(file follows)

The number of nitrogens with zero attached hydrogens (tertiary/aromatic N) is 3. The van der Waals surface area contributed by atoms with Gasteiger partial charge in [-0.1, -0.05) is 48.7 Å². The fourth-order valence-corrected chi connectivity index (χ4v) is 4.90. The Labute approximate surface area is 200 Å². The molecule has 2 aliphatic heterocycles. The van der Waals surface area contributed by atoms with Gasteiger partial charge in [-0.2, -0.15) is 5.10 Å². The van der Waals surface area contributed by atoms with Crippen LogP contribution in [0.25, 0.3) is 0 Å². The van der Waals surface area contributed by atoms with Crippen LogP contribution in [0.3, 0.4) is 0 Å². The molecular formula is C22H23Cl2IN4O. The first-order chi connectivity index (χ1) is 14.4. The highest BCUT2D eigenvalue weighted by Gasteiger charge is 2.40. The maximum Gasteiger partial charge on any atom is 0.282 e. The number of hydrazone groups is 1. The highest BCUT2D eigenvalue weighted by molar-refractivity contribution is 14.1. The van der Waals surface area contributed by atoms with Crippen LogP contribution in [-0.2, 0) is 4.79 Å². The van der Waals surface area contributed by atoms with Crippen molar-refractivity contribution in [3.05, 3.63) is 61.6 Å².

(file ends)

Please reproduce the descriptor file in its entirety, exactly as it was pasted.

The number of nitrogens with zero attached hydrogens (tertiary/aromatic N) is 3. The van der Waals surface area contributed by atoms with Gasteiger partial charge in [-0.1, -0.05) is 48.7 Å². The fourth-order valence-corrected chi connectivity index (χ4v) is 4.90. The Labute approximate surface area is 200 Å². The molecule has 2 aliphatic heterocycles. The van der Waals surface area contributed by atoms with Gasteiger partial charge in [-0.2, -0.15) is 5.10 Å². The van der Waals surface area contributed by atoms with Crippen LogP contribution in [0.25, 0.3) is 0 Å². The van der Waals surface area contributed by atoms with Crippen LogP contribution in [0.3, 0.4) is 0 Å². The molecular formula is C22H23Cl2IN4O. The first-order chi connectivity index (χ1) is 14.4. The highest BCUT2D eigenvalue weighted by Gasteiger charge is 2.40. The maximum Gasteiger partial charge on any atom is 0.282 e. The number of hydrazone groups is 1. The highest BCUT2D eigenvalue weighted by molar-refractivity contribution is 14.1. The van der Waals surface area contributed by atoms with Crippen LogP contribution in [-0.2, 0) is 4.79 Å². The van der Waals surface area contributed by atoms with Crippen molar-refractivity contribution in [3.05, 3.63) is 61.6 Å².